Today is Human Rights Day. It marks the 73rd anniversary of the United Nations (UN) General Assembly’s adoption of the Universal Declaration of Human Rights (UDHR), a milestone document which proclaims the inalienable rights that everyone is entitled to as a human being.
Article 18 of the UDHR declares “Everyone has the right to freedom of thought, conscience and religion; this right includes freedom to change his religion or belief, and freedom, either alone or in community with others and in public or private, to manifest his religion or belief in teaching, practice, worship and observance.”
It conveys the principle that everyone should be free to believe whatever they choose to believe; however, in many countries around the world, individuals have not only been denied this freedom, but their physical freedom also on account of their religion or belief.
Continue reading “Human Rights Day: Standing up and speaking out until everyone is free to believe”
Li Heping’s reunion with his family on 9 May 2017 was a moment for celebration; the celebration of an innocent man’s reunion with his long-suffering family and the celebration of the end of a period of torture, interrogation and imprisonment. But the joy of Li Heping’s reunion with his family is tempered by continuing concerns for his safety, and the injustice of his situation.
Who is Li Heping?
Li Heping is one of China’s most experienced and high profile human rights lawyers. He began working on sensitive cases around 2002 and is well known for defending the human rights of religious minorities, including Christians and Falun Gong practitioners, as well as activists and victims of torture.
His work on these cases led to a confrontation with the state. A Chinese security agent reportedly once told him that, in the eyes of Beijing, Li had become “more dangerous than Bin Laden”. In September 2007, Li was abducted, stripped and tortured by security forces. He then had his lawyers’ license revoked in 2009, and continued to be consistently monitored.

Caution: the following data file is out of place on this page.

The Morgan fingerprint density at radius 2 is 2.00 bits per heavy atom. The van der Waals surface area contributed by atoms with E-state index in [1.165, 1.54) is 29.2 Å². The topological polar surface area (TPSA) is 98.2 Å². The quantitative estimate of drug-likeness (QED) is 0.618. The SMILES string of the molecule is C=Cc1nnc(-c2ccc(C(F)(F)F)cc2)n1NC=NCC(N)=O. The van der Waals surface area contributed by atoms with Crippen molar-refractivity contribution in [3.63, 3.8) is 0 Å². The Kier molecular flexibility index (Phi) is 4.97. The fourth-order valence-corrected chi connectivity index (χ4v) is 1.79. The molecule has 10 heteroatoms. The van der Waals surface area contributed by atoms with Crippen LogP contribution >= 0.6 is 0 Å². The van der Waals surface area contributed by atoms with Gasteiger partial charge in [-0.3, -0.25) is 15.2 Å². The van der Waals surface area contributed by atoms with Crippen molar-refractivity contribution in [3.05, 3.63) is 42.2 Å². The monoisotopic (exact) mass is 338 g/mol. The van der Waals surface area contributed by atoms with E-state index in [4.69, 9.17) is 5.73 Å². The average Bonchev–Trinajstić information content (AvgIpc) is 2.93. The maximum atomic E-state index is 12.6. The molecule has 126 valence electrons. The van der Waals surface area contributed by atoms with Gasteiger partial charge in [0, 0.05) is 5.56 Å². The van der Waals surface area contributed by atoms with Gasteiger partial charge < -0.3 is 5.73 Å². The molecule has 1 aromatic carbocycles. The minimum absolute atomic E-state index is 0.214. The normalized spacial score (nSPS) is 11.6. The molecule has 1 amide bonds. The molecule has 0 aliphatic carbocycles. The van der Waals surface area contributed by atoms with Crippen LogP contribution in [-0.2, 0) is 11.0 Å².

Continue reading “Li Heping’s Release – A Moment to Celebrate or a Continuing Case of Concern?”
Moving from official commitments to tangible changes people’s lives remains a key challenge in the realisation of human rights. I am reminded of the wonderful quote from African-American civil rights campaigner, Philip Randolph, who said, “Freedom is never granted; it is won. Justice is never given; it is exacted.”
“Freedom is never granted; it is won. Justice is never given; it is exacted.” – Philip Randolph
This quote draws attention to the importance of promoting human rights while reminding us that very rarely do human rights “just happen”; they are regularly contested, challenged and often only progressed through the active work of individual human rights defenders (HRDs) and NGOs who promote and defend human rights through activities such as advocacy, campaigning, demonstrations, and human rights journalism – whether paid or unpaid and regardless of geographical location.
Continue reading “From Pledges to Action: Human Rights Defenders play a vital role in advancing justice”
The right and responsibility to promote human rights – either individually or in association with others – is the cornerstone of all human rights work.